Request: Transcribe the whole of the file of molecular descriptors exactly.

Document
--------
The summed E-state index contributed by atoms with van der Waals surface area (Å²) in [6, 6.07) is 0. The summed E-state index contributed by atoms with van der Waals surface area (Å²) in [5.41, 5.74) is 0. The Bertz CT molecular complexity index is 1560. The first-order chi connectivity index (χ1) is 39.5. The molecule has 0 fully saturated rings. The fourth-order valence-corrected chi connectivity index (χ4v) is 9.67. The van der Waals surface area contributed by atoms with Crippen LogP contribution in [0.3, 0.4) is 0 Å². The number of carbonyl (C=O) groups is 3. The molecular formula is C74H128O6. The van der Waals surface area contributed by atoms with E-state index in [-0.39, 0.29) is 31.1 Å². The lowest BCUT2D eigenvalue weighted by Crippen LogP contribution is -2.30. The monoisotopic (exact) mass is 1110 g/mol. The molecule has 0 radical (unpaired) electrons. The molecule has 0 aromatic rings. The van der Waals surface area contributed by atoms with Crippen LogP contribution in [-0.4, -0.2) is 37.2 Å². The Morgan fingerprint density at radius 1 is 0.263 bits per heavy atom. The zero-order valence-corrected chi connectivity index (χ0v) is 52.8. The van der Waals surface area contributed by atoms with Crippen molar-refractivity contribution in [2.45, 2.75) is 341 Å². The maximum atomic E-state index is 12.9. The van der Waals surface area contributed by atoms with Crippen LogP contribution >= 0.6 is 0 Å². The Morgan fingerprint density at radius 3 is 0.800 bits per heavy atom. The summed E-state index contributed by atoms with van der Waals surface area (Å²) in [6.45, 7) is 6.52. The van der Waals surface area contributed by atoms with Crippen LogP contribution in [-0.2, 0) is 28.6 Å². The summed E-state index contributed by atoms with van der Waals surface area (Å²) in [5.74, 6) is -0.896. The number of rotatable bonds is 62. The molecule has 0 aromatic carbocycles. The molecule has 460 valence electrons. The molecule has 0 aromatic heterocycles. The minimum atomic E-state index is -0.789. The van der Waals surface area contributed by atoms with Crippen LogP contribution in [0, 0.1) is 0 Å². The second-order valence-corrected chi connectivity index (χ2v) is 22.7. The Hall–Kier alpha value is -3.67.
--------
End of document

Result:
The summed E-state index contributed by atoms with van der Waals surface area (Å²) in [6, 6.07) is 0. The summed E-state index contributed by atoms with van der Waals surface area (Å²) in [5.41, 5.74) is 0. The Bertz CT molecular complexity index is 1560. The first-order chi connectivity index (χ1) is 39.5. The molecule has 0 fully saturated rings. The fourth-order valence-corrected chi connectivity index (χ4v) is 9.67. The van der Waals surface area contributed by atoms with Crippen LogP contribution in [0.3, 0.4) is 0 Å². The number of carbonyl (C=O) groups is 3. The molecular formula is C74H128O6. The van der Waals surface area contributed by atoms with E-state index in [-0.39, 0.29) is 31.1 Å². The lowest BCUT2D eigenvalue weighted by Crippen LogP contribution is -2.30. The monoisotopic (exact) mass is 1110 g/mol. The molecule has 0 radical (unpaired) electrons. The molecule has 0 aromatic rings. The van der Waals surface area contributed by atoms with Crippen LogP contribution in [-0.4, -0.2) is 37.2 Å². The Morgan fingerprint density at radius 1 is 0.263 bits per heavy atom. The zero-order valence-corrected chi connectivity index (χ0v) is 52.8. The van der Waals surface area contributed by atoms with Crippen molar-refractivity contribution in [2.45, 2.75) is 341 Å². The maximum atomic E-state index is 12.9. The van der Waals surface area contributed by atoms with Crippen LogP contribution >= 0.6 is 0 Å². The Morgan fingerprint density at radius 3 is 0.800 bits per heavy atom. The summed E-state index contributed by atoms with van der Waals surface area (Å²) in [6.45, 7) is 6.52. The van der Waals surface area contributed by atoms with Crippen LogP contribution in [-0.2, 0) is 28.6 Å². The summed E-state index contributed by atoms with van der Waals surface area (Å²) in [5.74, 6) is -0.896. The number of rotatable bonds is 62. The molecule has 0 aromatic carbocycles. The molecule has 460 valence electrons. The molecule has 0 aromatic heterocycles. The minimum atomic E-state index is -0.789. The van der Waals surface area contributed by atoms with Crippen LogP contribution in [0, 0.1) is 0 Å². The second-order valence-corrected chi connectivity index (χ2v) is 22.7. The Hall–Kier alpha value is -3.67.